Union Loop Elevated Railroad - Chicago L
by: chicago designslinger
[Union Loop Elevated Railroad, Chicago "L" (1897) / Image & Artwork: chicago designslinger]
"The Union loop will never run in Van Buren street," as far as Levi Z. Leiter was concerned. Marshall Field's former partner was rich, powerful and a Chicago mover and shaker, not someone to mess with. It wasn't that he was against the unifying elevated loop railroad, after all he had supported the construction of the above ground rail line running along Wabash Avenue, but he felt that the southern end of the proposed central business district loop should extend farther south, to Harrison Street. Leiter had a formidable nemesis in New York bond wizard and banker Charles Yerkes who had come to Chicago in 1881 to build another financial empire based in the city's transit system. During the last two weeks of November the two traded barbs in the daily newspapers accusing one another of nefarious deal making to insure that the loop "L" would - or would not - operate 20-feet above Van Buren Street.
[Union Loop Elevated Railroad, Chicago "L", Wabash Avenue at Van Buren Street, Chicago / Image & Artwork: chicago designslinger]
Frank Parmalee began providing Chicagoans with their first unified public transportation system in 1854 when he secured a franchise to run horse drawn omnibuses along Madison Street from downtown Chicago west to today's Union Park. By 1882 his Chicago City Railway Company was operating the largest cable car system in the world. The cable cars transported people from outlying neighborhoods into the central city, looped around the bustling business district, and then headed back out to the city's north, south and west sides, defining Chicago's soon-to-be world famous loop. In 1888 a group of investors, including Levi Leiter, decided to form a company that would speed up travel times by elevating pubic transit above Chicago's slow moving and overcrowded streets. The South Side Rapid Transit Company began at the south wall of a recently completed Leiter property on Congress Street and run down the alley between State and Wabash to the city's boundary at 39th Street. That same year a company was organized to run above the mess of traffic on Lake Street with a downtown terminal at Market (South Wacker) and Madison Street.
[Union Loop Elevated Railroad, Chicago "L" - Wabash Avenue, Chicago / Image & Artwork: chicago designslinger]
When the Metropolitan elevated line incorporated in 1892 to serve Chicago's expansive west side its downtown terminal stood on Fifth Avenue (Wells Street) between Van Buren and Jackson. When Yerkes organized the Northwestern line in 1893 to service the city's north side residential population he was hoping to bring that elevated system as far into downtown as Fifth (today's Wells). But none of the lines came anywhere near Parmalee's ground level, centrally located, cable car loop. Yerkes saw a need, and perhaps, the potential to make even more money. So, on November 22, 1894 a group of investors backed by their silent partner Charles Yerkes, incorporated the Union Elevated Railroad Company. The proposed line would not only help alleviate the center city's artery clogging ground level traffic problem but would deliver the "Alley," "Lake," "Polly," and future Northwestern lines directly into the heart of the business district before looping around and heading back out to their respective neighborhoods.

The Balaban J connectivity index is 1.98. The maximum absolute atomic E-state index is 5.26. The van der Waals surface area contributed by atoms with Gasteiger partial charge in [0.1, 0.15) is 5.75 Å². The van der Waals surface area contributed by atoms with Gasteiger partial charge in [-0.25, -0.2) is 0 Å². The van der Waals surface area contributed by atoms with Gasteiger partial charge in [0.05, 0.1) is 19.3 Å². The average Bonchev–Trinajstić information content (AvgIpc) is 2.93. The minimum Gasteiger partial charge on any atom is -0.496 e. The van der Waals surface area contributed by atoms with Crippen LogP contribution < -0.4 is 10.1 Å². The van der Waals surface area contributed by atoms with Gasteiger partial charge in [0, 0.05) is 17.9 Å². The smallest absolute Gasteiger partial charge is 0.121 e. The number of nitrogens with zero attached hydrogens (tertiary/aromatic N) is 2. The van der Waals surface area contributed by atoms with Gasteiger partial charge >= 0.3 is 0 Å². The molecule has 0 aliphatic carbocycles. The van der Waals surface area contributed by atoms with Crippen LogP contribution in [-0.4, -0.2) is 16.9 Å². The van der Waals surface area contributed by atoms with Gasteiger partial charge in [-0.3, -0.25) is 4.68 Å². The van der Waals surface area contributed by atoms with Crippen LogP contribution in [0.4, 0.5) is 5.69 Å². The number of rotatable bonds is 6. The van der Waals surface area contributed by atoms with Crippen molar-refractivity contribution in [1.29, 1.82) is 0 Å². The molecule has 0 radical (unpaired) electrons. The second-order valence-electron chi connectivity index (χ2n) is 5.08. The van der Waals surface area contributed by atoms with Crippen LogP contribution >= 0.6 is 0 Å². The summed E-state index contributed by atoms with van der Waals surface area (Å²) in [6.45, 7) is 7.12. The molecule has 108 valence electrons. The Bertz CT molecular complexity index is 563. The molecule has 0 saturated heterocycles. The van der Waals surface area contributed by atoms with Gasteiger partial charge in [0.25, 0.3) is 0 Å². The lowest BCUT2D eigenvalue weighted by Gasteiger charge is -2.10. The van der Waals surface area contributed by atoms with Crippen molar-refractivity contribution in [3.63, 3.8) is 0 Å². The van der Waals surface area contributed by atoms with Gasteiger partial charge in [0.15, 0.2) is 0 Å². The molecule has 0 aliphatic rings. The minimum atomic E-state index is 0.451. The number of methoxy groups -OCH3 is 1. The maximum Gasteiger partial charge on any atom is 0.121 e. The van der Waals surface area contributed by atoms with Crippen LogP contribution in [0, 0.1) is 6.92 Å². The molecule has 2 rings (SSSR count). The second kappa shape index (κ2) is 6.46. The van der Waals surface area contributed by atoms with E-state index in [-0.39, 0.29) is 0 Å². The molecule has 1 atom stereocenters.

[Union Loop Elevated Railroad, Chicago "L" - Quincy Street Station, Wells Street, Chicago / Image & Artwork: chicago designslinger]
The Union loop company would lease their tracks to the elevated rapid transit lines for a set fee and a percentage of their yearly receipts. There were grumblings from business and property owners along Lake, Wabash and Fifth (Wells), but no one raised their hackles as much as Leiter and a vocal group of businessmen who not only used the popular press to make their case, but sued in court to stop the Van Buren segment of the loop from being constructed. They lost, and on October 4, 1897 the Chicago Tribune ran a banner headline proclaiming that the unifying elevated loop was complete and open to the public. Although unsightly, the boundary defining steel structure of the "L" caused property values within the central business district to soar, just as the banks of the Chicago River and Lake Michigan had done a generation before.
[Union Loop Elevated Railroad, Chicago "L" - Wells Street at Jackson / Image & Artwork: chicago designslinger]
Downtown Chicago, like many American urban cores, entered into a decline in the early 1970s, and as a part of revitalization efforts there were a number of proposals to finally rid downtown of its unsightly steel loop, but the transit way held on and became a defining symbol of the city. Known as an eyesore through much of its history, during the 1980s the Chicago Transit Authority - which had taken over the entire private transit system after the Second World War - undertook a restoration and rehabilitation of the elevated structure. One of the oldest intact "L" stations in the Loop at Quincy and Wells was closed down, extensively renovated, and reopened to the public in 1988. Soon the aging stations at Randolph and Wabash, and Madison and Wabash, will be joined into one 21st century stop at Washington Street. And in one of the more interesting concepts featuring this 117-year-old Chicago landmark, Jack Newell and Seth Unger are proposing a visually interactive experience with The Wabash Lights project.